The following description is directed to the preparation of thin single crystal silicon films. These teachings, however, are broadly applicable to the preparation of thin single crystal semiconductor material films.
Laminate 10 of FIG. 1 was prepared by thermally oxidizing a silicon wafer 11 (typically 7.5 cm in diameter and 0.038 cm thick) to produce dielectric layer 12, of amorphous silicon oxide typically 1 micron in thickness. A thin (100-5000 Angstroms) poly silicon layer 13 was then deposited over layer 12 by low pressure chemical vapor deposition at 633° C. The requisite covering to protect layer 13 during the solid state zone recrystallization consists of silicon dioxide layer 14 (about 1.5 microns in thickness) applied by chemical vapor deposition at 900° C. and, if extra protection is needed, a layer 16 of silicon nitride (about 0.03 microns thick) can be applied.
A line of heat of uniform width (about 1 to 3 mm wide) is produced by focusing the filament 21 of a quartz iodine lamp 22 (typically 25 cm long) onto the surface of laminate 10 using the highly polished elliptical reflector 23 made of aluminum. The heat zone impinging upon the surface of laminate 10 was masked by slit 24 (0.8 cm wide) in insulating sheet 26 to increase the thermal gradient and restrict the radiant heat from lamp 22 to the desired long, narrow linear heat zone. Laminate 10 is supported on substrate 27 of graphite coated with silicon carbide. Substrate 27 is moved with respect to the line of heat at a constant velocity. The silicon carbide coating is used to minimize contamination by carbon.
Substrate 27 is heated by resistance furnace 28 to a temperature of about 1100° C. in order to reduce the thermal gradient between the temperature of the silicon wafer 11 prior to and during zone heating.
The power of the lamp is increased until the narrow heat zone (e.g. about 1 mm wide) subjects polycrystalline silicon layer 13 to a temperature level higher than about 1100° C. but lower than the temperature level at which silicon melts (about 1412° C.). Power supplied to lamp 22 should be carefully monitored to avoid temperature incursions, which will cause melting of the polycrystalline silicon.
After completion of the exposure of laminate 10 to the solid state zone recrystallization temperature exposure, encapsulating layers 14 and 16 are removed chemically with a nitride etch followed by buffered hydrogen fluoride. The surface of the recrystallized thin film was reflective, smooth and had a mirror-like surface. Under the microscope it was observed that there were very many shallow grooves in the crystal surface appearing to define grain boundaries. It was later determined that as long as the proper conditions of temperature and velocity were maintained for the given thickness of polycrystalline silicon layer 13, the recrystallized layer is, in fact, single crystal silicon over the extent of the surface area treated. This determination was made by a series of characterization techniques including the use of a scanning electron microscope, electron channeling apparatus and electron transmission microscopy.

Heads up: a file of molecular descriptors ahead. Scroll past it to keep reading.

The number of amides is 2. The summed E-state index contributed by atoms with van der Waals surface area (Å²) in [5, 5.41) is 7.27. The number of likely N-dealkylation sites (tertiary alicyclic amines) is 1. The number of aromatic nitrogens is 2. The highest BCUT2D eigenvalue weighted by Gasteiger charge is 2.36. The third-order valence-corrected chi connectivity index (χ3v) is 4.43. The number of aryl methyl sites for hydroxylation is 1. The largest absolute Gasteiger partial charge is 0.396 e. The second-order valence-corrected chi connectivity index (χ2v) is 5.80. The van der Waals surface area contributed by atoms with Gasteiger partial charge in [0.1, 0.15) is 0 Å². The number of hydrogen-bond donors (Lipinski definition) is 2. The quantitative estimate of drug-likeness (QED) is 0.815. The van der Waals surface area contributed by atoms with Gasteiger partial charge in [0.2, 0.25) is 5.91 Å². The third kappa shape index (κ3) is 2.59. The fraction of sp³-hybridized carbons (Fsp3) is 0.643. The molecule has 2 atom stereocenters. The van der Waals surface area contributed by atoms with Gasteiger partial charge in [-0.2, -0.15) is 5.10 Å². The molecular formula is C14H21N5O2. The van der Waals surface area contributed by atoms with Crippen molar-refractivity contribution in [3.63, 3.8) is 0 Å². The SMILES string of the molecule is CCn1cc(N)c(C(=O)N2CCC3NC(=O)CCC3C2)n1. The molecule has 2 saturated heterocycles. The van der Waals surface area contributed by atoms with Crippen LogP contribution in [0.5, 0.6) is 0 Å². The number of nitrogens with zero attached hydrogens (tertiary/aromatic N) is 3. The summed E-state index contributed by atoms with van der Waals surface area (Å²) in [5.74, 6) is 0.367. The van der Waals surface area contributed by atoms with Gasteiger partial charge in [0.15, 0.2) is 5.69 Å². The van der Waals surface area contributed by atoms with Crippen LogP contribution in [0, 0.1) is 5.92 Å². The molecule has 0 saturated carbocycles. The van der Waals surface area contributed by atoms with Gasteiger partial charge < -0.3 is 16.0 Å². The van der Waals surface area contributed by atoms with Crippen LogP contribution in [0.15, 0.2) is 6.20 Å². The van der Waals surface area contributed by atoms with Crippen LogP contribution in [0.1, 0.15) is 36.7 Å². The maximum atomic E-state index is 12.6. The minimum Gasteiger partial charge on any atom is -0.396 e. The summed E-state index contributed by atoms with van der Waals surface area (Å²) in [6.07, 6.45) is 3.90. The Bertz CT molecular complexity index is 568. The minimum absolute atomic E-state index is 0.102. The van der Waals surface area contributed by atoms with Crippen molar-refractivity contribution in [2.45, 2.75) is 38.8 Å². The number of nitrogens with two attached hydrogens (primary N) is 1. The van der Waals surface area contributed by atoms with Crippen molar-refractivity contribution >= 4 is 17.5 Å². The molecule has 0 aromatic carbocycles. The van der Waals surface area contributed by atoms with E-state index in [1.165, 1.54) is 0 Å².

Thus, an electron channelling pattern of a 100 micron size region of a zone recrystallized thin film of silicon prepared according to this invention shows the film to be a single crystal. The orientation of the film is parallel to the (100) plane.
A 0.5 micron thick film of silicon was zone recrystallized at 0.005 cm/sec at 1400° C. The film was examined in the electron transmission microscope and was found to consist of 100 micron size sub grains. Selective area electron diffraction was used to measure the film orientation. The film was parallel to the (100) plane and misorientations across the sub grain boundaries were less than one degree.
Another poly silicon film was recyrstallized at a higher rate (0.01 cm/sec) at about 1400° C. In this case, small included cylindrically-shaped grains were observed in electron transmission microscopy. Thus, for the case of one-half micron thick silicon films recrystallized just below the melting point of silicon, the critical rate for producing single crystal films was found to be less than about 0.005 cm/sec. At some velocity between 0.005 and 0.01 cm/sec there is a transition velocity such that slower velocities produce single crystal material and faster velocities produce polycrystalline material.
The as-deposited poly silicon thin film 13 contains a fine 0.03 micron columnar grain structure. FIG. 3 schematically illustrates the conversion from polycrystalline to single crystal material as a result of the movement of the heat zone in the direction shown. Upon being subjected to the narrow linear heat zone, differences in the surface energies at the interfaces of layer 13 with silicon oxide layers 12 and 14 predominate as the driving force converting the polycrystalline material to single crystal material. The presence of the surface energies at these interfaces is indicated by arrows X and Y. Since the (100) orientation has the lowest surface energy, the developing single crystal grows into any off-axis grain to minimize the total surface energy. The <010> (100) orientation is selected by the system over other possible orientations during the process of zone heating. To the extent sub grain regions develop, they are oriented less than one degree from the predominant <010> direction.